The Who, In A Hand Or A Face . . . Love the opening riff to this one, from The Who By Numbers, an arguably somewhat overlooked album but one I grew up with, first Who record I bought with my own money and just a terrific platter, regardless.
Paul McCartney/Wings, I’ve Just Seen A Face (live) . . . An almost rockabilly version of one of my favorite mid-period Beatles tunes, from the Rubber Soul album. This version is from McCartney’s massive 1975-76 world tour that yielded the then triple-vinyl Wings Over America live album. I remember playing the heck out of it, great live album, great album, period.
The Rolling Stones, Almost Hear You Sigh . . . Great ballad and one of my favorite tunes from the Stones’ 1989 Steel Wheels album. Co-written by Steve Jordan, now the Stones’ touring drummer in the wake of the death of Charlie Watts. It was originally targeted for Keith Richards’ 1988 solo album Talk Is Cheap, Jordan being part of Richards’ X-Pensive Winos band. But it was reworked and appeared on the Stones’ album and was a single, third from the album although (surprisingly to me) didn’t make a big impact on the charts. I’m a huge Stones fan and often think they choose the wrong singles from their albums. The lead single from Steel Wheels was Mixed Emotions, decent enough tune but I think Almost Hear You Sigh, had it been out first, might have achieved near-Angie level success. The Stones have played it live only rarely, but I’ve been wondering whether they now will on their current tour, with Jordan behind the drum kit and doing a fine job judging by the tour clips I’ve seen. They haven’t played it yet, two shows into the current tour, but we’ll see.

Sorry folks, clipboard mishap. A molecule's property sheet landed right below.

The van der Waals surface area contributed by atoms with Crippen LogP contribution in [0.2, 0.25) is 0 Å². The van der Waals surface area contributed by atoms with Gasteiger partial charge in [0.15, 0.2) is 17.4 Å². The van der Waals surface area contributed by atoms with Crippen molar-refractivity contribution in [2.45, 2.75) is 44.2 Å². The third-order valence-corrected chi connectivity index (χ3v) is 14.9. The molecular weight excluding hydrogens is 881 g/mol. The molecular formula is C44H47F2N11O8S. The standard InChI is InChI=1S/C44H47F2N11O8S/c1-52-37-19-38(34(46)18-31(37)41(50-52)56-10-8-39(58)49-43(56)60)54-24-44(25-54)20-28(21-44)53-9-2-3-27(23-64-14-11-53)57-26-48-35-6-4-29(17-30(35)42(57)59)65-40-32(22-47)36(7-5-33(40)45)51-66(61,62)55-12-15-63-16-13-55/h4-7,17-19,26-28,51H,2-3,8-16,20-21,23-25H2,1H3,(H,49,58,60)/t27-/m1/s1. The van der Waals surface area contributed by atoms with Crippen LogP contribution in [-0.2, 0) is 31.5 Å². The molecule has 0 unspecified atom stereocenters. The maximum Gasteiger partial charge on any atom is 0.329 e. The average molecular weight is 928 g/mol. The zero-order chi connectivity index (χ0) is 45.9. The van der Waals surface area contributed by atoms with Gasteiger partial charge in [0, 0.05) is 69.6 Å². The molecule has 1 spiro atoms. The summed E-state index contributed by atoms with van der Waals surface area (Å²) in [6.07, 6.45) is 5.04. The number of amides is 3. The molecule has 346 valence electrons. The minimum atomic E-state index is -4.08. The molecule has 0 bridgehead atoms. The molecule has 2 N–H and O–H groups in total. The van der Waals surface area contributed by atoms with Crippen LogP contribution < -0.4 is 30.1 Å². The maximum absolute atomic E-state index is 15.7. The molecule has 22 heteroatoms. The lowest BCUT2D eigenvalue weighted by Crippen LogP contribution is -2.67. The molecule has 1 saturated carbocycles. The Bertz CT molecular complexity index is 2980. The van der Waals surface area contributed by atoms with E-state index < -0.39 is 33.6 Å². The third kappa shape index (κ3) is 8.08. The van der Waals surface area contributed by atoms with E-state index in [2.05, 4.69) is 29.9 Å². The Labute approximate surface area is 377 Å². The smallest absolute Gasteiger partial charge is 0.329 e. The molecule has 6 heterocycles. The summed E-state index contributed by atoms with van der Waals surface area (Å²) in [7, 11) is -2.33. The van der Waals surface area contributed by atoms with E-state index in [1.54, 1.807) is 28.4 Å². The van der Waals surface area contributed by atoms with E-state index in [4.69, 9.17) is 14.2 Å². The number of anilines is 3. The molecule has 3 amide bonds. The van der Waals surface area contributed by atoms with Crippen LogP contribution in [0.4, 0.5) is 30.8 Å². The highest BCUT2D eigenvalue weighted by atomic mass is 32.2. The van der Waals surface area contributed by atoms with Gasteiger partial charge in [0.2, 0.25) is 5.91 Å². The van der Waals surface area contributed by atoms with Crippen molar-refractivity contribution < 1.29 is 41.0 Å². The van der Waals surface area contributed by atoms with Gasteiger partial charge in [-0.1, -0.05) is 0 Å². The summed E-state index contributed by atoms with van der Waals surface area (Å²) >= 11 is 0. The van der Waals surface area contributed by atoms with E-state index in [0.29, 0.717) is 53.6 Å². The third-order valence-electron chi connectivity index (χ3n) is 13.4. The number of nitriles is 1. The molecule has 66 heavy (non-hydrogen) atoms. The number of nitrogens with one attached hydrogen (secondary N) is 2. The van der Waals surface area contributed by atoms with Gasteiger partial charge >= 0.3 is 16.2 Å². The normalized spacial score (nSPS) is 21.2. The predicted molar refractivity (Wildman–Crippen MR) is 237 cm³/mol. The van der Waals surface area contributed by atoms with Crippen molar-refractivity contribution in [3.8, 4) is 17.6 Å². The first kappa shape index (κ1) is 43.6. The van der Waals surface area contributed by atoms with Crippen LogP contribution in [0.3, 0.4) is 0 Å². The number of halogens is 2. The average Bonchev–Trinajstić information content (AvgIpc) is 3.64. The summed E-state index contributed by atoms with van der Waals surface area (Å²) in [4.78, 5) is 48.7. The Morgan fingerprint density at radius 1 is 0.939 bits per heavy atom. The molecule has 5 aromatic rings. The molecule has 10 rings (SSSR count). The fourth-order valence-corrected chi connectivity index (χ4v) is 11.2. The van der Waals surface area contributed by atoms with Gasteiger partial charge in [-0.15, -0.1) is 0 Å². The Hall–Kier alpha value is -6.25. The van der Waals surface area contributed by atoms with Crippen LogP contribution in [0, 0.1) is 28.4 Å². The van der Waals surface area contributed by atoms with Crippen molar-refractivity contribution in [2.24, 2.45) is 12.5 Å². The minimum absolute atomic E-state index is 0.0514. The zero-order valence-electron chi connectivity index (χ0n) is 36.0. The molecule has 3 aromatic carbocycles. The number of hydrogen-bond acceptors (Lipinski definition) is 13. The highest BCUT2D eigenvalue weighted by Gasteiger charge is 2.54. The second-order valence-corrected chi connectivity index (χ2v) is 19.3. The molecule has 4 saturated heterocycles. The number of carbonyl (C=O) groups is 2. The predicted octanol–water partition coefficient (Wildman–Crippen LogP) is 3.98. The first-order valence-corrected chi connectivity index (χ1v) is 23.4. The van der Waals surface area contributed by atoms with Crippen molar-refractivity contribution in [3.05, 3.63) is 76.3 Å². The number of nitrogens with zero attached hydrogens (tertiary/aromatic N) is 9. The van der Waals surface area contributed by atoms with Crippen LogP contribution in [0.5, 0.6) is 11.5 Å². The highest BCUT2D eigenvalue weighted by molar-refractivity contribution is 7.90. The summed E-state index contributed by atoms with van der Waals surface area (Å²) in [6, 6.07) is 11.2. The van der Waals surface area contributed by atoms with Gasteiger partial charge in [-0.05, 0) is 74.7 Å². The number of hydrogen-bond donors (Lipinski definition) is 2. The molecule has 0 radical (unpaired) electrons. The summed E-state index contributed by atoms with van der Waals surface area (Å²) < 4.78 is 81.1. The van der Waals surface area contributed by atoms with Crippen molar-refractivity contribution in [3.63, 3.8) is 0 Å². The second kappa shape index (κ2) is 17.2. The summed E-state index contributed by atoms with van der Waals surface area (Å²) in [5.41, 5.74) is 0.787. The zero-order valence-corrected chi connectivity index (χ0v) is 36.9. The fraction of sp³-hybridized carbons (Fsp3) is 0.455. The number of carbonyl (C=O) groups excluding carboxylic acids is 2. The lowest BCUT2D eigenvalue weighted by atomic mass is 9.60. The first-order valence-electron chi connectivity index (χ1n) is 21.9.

It’s A Beautiful Day, Girl With No Eyes . . . I first heard of this band when I was 19 or so, taking a year off after high school to work for a year and build up some money to put myself through college. A guy at the place I worked, the engineering company at which my dad worked, mentioned them to me and at first, I didn’t pursue them but never forgot the reference and eventually wound up hearing the immortal White Bird, which I’ve played on the show before. That led me to deeper investigation of this San Francisco band and their synthesis of folk, jazz and psychedelia. Terrific band and, with replacement members, still around.
Iron Butterfly, I Can’t Help But Deceive You Little Girl . . . So much more, these guys, than In-A-Gadda-Da-Vida.
Little Feat, Truck Stop Girl . . . Love Little Feat, play them a fair bit on the show. Was reminded to play them this week after a Twitter music friend was canvassing for people’s favorite Feat songs and this one came up.